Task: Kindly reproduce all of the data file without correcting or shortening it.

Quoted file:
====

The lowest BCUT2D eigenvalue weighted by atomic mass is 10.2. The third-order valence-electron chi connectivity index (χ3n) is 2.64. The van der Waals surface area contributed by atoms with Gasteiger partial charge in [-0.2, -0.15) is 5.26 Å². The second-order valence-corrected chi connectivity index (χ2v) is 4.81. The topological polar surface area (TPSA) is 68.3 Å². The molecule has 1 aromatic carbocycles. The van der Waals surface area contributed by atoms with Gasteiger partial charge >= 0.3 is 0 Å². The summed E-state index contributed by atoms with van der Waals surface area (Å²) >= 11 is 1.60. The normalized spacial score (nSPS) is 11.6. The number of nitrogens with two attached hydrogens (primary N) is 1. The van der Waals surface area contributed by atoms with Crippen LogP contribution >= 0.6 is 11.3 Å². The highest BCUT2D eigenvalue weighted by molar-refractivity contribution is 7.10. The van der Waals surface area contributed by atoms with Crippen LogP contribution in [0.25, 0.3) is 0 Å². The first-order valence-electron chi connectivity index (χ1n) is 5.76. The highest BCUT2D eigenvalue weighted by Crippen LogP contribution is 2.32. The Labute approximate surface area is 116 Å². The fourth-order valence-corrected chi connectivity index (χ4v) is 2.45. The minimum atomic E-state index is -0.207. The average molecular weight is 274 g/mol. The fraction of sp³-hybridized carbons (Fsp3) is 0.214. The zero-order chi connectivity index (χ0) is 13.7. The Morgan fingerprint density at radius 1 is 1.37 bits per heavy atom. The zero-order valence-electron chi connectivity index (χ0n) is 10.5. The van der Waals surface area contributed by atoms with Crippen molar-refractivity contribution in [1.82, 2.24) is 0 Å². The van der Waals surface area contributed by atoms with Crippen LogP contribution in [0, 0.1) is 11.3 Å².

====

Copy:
The lowest BCUT2D eigenvalue weighted by atomic mass is 10.2. The third-order valence-electron chi connectivity index (χ3n) is 2.64. The van der Waals surface area contributed by atoms with Gasteiger partial charge in [-0.2, -0.15) is 5.26 Å². The second-order valence-corrected chi connectivity index (χ2v) is 4.81. The topological polar surface area (TPSA) is 68.3 Å². The molecule has 1 aromatic carbocycles. The van der Waals surface area contributed by atoms with Gasteiger partial charge >= 0.3 is 0 Å². The summed E-state index contributed by atoms with van der Waals surface area (Å²) >= 11 is 1.60. The normalized spacial score (nSPS) is 11.6. The number of nitrogens with two attached hydrogens (primary N) is 1. The van der Waals surface area contributed by atoms with Crippen LogP contribution >= 0.6 is 11.3 Å². The highest BCUT2D eigenvalue weighted by molar-refractivity contribution is 7.10. The van der Waals surface area contributed by atoms with Crippen LogP contribution in [0.25, 0.3) is 0 Å². The first-order valence-electron chi connectivity index (χ1n) is 5.76. The highest BCUT2D eigenvalue weighted by Crippen LogP contribution is 2.32. The Labute approximate surface area is 116 Å². The fourth-order valence-corrected chi connectivity index (χ4v) is 2.45. The minimum atomic E-state index is -0.207. The average molecular weight is 274 g/mol. The fraction of sp³-hybridized carbons (Fsp3) is 0.214. The zero-order chi connectivity index (χ0) is 13.7. The Morgan fingerprint density at radius 1 is 1.37 bits per heavy atom. The zero-order valence-electron chi connectivity index (χ0n) is 10.5. The van der Waals surface area contributed by atoms with Crippen molar-refractivity contribution in [1.82, 2.24) is 0 Å². The van der Waals surface area contributed by atoms with Crippen LogP contribution in [0, 0.1) is 11.3 Å².